As it’s often the case with classic car get-togethers, Lamborghini brought an example of the Series III Espada (1976) and rarest of Islero models, as in the one with the S suffix. The Espada in question is undergoing a complete restoration by the Polo Storico division, with the grand finale anticipated for May 2018. Once restored to original specification, the automaker plans to preserve the car on display at the Lamborghini Museum.
Manufactured from 1968 to 1978, production of the Espada totals under 1,300 examples. In addition to the Italian flair and supercar-like performance coming courtesy of a 3.9-liter V12 shared with the Miura, the bite-the-back-of-your-hand beautiful grand tourer also happens to be on the affordable side of classic cars.
The Islero, which uses the same engine and can also seat four, is a much rarer breed. From 1968 to 1969, Lamborghini manufactured in the ballpark of 225 examples. The Islero S is the most precious of them all, with 70 units produced, all packing 350 rampaging ponies. In addition to the performance, the S features a more luxurious interior, befitting of a GT designed to be driven hastily on the long haul.
In case anyone who owns a classic Lamborghini is reading this, the Polo Storico department is much obliged to help bring your baby back in shape with original parts and the utmost attention to detail. There’s only one condition that needs mentioning. And that is, the car has to be out of production for at least ten years (350 GT to Diablo) for the Italian automaker to accept the restoration project.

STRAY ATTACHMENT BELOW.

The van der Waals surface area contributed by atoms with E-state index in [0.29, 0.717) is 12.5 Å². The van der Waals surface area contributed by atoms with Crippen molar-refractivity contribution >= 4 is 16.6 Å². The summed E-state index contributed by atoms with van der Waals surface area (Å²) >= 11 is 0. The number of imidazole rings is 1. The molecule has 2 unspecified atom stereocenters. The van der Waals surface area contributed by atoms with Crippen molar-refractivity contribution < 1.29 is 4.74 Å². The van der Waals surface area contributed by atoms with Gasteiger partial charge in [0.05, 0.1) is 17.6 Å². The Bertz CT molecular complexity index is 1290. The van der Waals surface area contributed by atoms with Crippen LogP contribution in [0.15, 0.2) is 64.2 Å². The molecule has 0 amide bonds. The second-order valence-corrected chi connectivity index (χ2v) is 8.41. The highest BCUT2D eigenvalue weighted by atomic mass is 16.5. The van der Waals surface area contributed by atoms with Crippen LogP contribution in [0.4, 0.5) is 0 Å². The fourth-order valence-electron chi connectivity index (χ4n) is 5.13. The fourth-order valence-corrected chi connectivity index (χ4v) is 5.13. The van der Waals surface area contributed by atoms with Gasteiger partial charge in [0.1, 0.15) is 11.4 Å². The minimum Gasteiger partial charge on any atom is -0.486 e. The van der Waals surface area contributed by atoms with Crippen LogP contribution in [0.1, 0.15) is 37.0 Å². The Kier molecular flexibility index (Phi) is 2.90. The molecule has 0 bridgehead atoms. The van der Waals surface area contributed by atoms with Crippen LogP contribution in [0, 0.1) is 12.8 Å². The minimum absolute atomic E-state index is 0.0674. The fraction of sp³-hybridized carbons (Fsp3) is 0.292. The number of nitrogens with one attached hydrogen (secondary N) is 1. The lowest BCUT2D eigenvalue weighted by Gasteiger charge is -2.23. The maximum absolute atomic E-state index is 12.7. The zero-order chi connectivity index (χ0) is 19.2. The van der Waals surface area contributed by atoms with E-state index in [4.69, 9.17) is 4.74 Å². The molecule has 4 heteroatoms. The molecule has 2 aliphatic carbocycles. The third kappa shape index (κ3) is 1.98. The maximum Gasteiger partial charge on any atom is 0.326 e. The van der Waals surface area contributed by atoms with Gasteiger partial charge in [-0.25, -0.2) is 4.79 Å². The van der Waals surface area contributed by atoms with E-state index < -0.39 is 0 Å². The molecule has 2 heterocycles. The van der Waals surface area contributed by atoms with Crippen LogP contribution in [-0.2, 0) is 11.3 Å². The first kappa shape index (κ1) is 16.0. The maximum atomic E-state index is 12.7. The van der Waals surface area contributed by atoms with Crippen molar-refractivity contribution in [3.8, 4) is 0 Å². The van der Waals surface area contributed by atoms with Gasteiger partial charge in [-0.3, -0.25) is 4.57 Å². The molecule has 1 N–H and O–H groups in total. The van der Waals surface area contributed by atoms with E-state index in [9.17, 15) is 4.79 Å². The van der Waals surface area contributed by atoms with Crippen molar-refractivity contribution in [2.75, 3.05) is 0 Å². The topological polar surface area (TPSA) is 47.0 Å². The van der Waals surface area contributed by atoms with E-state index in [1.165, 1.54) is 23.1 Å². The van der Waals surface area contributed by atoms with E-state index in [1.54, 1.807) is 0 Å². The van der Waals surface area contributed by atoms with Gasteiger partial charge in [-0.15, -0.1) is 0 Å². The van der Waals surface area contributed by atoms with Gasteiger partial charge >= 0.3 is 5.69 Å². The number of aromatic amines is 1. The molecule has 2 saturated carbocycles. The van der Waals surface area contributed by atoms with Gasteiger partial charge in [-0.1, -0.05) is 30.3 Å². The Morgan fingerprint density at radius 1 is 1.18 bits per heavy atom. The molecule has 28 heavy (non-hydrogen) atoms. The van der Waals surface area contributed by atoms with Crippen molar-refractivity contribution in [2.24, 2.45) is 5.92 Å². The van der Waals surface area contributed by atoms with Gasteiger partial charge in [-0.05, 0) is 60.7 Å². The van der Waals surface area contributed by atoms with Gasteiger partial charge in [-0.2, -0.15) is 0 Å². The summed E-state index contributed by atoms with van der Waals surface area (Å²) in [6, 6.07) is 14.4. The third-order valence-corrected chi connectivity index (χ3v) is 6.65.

Instead of an ending note, don’t you find it curious that Lamborghini stopped offering GT cars after the Jarama went out of production in 1976? There’s a lot of hearsay on forums and in the media about the Estoque Concept going in production in 2021 or something, which would be magnificent if it would happen. When you think about it, a super-sedan bridges the gap nicely between the Huracan and Urus, with the Aventador keeping its status as the range-topping Lamborghini.
With the Volkswagen Group’s help, the improbable could happen at some point in the future. The Porsche Panamera’s MSB platform, the Mission E’s J1, the PPE co-developed with Audi, whichever way you look at it, the building block is right under Lamborghini’s nose.